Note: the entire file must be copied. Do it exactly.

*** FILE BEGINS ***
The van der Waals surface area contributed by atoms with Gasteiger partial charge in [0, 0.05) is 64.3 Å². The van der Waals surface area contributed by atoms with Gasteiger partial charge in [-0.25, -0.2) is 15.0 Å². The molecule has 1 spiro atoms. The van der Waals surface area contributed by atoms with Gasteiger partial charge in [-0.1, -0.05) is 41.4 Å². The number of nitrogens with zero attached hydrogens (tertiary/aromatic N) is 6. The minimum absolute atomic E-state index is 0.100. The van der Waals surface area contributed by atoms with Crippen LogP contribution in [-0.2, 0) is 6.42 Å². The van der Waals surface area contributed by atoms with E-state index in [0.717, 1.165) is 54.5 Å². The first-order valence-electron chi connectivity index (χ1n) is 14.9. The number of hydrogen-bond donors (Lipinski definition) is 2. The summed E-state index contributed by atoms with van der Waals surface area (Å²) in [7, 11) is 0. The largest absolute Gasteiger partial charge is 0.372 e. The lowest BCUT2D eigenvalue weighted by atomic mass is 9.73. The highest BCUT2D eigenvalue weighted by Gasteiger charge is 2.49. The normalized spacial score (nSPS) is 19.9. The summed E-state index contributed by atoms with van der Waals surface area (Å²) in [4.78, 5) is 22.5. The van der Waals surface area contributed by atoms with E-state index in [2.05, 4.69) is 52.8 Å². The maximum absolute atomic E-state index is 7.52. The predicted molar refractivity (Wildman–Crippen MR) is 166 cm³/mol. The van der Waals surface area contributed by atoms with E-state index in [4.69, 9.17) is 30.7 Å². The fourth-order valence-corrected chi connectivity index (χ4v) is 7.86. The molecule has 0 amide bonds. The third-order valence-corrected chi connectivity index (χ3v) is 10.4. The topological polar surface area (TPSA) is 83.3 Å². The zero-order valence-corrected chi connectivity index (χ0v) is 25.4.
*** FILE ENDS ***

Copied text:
The van der Waals surface area contributed by atoms with Gasteiger partial charge in [0, 0.05) is 64.3 Å². The van der Waals surface area contributed by atoms with Gasteiger partial charge in [-0.25, -0.2) is 15.0 Å². The molecule has 1 spiro atoms. The van der Waals surface area contributed by atoms with Gasteiger partial charge in [-0.1, -0.05) is 41.4 Å². The number of nitrogens with zero attached hydrogens (tertiary/aromatic N) is 6. The minimum absolute atomic E-state index is 0.100. The van der Waals surface area contributed by atoms with Crippen LogP contribution in [-0.2, 0) is 6.42 Å². The van der Waals surface area contributed by atoms with E-state index in [0.717, 1.165) is 54.5 Å². The first-order valence-electron chi connectivity index (χ1n) is 14.9. The number of hydrogen-bond donors (Lipinski definition) is 2. The summed E-state index contributed by atoms with van der Waals surface area (Å²) in [7, 11) is 0. The largest absolute Gasteiger partial charge is 0.372 e. The lowest BCUT2D eigenvalue weighted by atomic mass is 9.73. The highest BCUT2D eigenvalue weighted by Gasteiger charge is 2.49. The normalized spacial score (nSPS) is 19.9. The summed E-state index contributed by atoms with van der Waals surface area (Å²) in [4.78, 5) is 22.5. The van der Waals surface area contributed by atoms with E-state index in [2.05, 4.69) is 52.8 Å². The maximum absolute atomic E-state index is 7.52. The predicted molar refractivity (Wildman–Crippen MR) is 166 cm³/mol. The van der Waals surface area contributed by atoms with E-state index in [4.69, 9.17) is 30.7 Å². The fourth-order valence-corrected chi connectivity index (χ4v) is 7.86. The molecule has 0 amide bonds. The third-order valence-corrected chi connectivity index (χ3v) is 10.4. The topological polar surface area (TPSA) is 83.3 Å². The zero-order valence-corrected chi connectivity index (χ0v) is 25.4.